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Legionnaires’ disease is a big issue wherever and whenever it occurs. It causes panic to people since it is not passed from human to human, but through water-borne bacteria breeding in taps, water tanks, shower heads, cooling appliances, and even ice cream machines. News of Legionnaires’ disease triggers paranoia. Also, this is a disease that can be fatal for older people, so many are quite concerned over cases of Legionnaires’ disease.

An outbreak of Legionnaires’ disease indicates that danger lurks somewhere and anyone can be a victim. Due to this unsettling situation, Legionella risk assessments need to be carried out. Now, here’s what you need to know about the process:

1.  It is a legal requirement to uphold for all landlords, whether you are renting out a property or just a room. It’s the responsibility of landlords to make sure that the properties they own are safe for their tenants.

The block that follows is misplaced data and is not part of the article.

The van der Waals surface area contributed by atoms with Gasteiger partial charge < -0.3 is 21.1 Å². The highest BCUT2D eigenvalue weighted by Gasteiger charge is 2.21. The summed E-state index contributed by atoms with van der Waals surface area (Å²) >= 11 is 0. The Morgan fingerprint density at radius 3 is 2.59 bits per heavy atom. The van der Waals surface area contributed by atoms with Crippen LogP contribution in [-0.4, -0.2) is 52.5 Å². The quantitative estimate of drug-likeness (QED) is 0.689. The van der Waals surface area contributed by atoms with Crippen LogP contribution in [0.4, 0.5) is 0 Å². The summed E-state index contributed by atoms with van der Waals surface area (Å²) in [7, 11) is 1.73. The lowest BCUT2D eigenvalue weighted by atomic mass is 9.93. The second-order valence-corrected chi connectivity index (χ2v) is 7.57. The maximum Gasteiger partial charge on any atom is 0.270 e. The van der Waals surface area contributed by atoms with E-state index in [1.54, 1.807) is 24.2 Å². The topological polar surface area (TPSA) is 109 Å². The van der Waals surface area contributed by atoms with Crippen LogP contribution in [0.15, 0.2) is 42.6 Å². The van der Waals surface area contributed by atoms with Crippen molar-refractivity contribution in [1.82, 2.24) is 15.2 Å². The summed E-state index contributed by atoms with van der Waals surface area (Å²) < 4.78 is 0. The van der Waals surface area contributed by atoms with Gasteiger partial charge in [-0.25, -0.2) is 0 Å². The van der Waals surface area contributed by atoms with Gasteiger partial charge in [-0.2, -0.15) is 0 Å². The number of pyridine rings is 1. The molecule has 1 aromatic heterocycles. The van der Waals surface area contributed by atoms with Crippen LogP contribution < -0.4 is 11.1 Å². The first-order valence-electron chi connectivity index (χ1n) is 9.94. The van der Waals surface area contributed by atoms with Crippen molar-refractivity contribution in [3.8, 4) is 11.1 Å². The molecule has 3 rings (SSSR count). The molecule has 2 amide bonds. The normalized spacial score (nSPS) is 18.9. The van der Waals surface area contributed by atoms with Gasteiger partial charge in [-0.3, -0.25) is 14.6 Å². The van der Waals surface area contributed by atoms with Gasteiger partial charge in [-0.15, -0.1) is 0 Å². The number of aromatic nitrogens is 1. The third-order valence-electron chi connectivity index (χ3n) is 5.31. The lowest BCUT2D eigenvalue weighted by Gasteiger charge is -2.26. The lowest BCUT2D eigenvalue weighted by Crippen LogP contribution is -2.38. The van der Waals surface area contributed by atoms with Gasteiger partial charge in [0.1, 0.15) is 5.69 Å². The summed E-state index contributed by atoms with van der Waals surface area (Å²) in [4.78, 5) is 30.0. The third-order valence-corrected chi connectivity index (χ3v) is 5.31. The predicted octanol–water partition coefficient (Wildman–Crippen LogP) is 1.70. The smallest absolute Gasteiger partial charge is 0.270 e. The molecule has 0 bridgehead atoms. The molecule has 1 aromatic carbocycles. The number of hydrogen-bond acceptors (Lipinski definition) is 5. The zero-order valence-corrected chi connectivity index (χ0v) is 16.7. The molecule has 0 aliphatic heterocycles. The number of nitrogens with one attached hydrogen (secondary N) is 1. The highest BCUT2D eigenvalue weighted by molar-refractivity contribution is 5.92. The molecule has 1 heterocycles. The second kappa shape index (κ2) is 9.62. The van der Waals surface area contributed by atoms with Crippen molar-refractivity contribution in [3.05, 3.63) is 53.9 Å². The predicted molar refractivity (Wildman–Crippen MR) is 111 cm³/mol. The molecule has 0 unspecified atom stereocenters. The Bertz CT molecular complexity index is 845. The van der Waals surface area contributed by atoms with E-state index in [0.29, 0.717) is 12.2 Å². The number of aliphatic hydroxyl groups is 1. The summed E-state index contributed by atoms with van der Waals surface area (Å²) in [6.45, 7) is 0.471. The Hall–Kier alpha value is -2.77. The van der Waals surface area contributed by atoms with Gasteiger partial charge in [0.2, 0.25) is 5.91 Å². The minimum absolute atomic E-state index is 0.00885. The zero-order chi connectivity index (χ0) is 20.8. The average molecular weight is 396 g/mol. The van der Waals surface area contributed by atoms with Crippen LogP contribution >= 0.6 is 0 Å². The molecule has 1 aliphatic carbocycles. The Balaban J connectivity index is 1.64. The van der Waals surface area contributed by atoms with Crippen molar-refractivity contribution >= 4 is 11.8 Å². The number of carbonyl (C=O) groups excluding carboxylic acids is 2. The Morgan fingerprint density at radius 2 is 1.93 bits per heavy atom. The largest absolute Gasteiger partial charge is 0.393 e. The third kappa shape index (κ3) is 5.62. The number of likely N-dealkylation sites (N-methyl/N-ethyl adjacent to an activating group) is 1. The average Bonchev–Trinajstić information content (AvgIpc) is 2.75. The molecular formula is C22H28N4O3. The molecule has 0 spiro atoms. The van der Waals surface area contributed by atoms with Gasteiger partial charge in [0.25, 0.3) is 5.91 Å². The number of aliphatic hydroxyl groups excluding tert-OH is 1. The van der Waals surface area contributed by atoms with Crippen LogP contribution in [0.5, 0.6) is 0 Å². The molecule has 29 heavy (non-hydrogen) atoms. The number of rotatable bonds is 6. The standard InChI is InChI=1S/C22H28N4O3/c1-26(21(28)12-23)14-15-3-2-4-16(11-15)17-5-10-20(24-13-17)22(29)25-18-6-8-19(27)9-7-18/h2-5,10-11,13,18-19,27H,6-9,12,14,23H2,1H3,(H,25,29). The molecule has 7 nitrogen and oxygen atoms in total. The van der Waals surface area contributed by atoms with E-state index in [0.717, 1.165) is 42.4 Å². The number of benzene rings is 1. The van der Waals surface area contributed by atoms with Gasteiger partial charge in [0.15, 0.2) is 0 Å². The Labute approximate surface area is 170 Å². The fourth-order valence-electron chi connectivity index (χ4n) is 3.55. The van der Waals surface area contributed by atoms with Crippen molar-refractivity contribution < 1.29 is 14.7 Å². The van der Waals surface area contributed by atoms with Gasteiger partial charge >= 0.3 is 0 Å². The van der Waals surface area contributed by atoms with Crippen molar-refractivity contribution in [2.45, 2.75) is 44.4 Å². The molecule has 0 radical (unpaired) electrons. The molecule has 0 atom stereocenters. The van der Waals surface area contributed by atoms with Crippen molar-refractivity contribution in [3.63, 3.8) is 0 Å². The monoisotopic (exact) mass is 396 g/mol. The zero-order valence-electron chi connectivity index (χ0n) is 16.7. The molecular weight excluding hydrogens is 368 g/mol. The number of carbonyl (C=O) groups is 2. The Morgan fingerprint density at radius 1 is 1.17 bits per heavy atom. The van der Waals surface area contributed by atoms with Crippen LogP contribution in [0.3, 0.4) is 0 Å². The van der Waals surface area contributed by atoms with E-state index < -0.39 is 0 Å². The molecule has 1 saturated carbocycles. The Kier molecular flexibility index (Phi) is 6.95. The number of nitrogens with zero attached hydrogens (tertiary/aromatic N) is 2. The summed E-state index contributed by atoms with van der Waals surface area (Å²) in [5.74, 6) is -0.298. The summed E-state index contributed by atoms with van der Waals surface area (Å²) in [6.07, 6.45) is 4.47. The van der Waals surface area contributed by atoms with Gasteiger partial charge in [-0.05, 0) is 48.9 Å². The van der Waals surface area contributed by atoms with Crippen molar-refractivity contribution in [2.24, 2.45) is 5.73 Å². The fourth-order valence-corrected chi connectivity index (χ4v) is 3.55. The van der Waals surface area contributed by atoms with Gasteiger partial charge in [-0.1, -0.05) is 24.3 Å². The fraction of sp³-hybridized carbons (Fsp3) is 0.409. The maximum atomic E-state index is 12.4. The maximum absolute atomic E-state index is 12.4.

2.  The Legionella risk assessments that landlords have to carry out need to be done regularly.  They are as crucial as your annual gas safety checks. However, landlords are allowed to carry them out more frequently especially whenever there are changes in the water system within the property.  If risks are identified after the assessments, they must take remedial action as soon as possible.

3.  Risks should be managed for both large and small water systems because organisms that cause Legionnaire’s disease can spread in both.

4.  Your tenants must be aware of the control measures they need to undertake such as regular cleaning of their showerheads and to inform immediately if water is not heating properly.

5.  In case of property vacancy, you have to make sure that water does not stagnate.  Extra care should be done for properties that are vacant for a long time.  You have to arrange for weekly flushing of every outlet or the most suitable way of draining the system.

6.  Most landlords can do risk assessments themselves but if you don’t feel competent to do so then you can seek the help of qualified assessors such as Aquacert.

7.  It is a legal requirement to have a risk assessment however, if someone had contracted Legionnaire’s disease from the water system within the premises then landlords will be liable and will have to present evidence that they have fulfilled their duty.

8.  Legionella risk assessment is different from Legionnaire’s testing. The former is compulsory; testing, however, is not.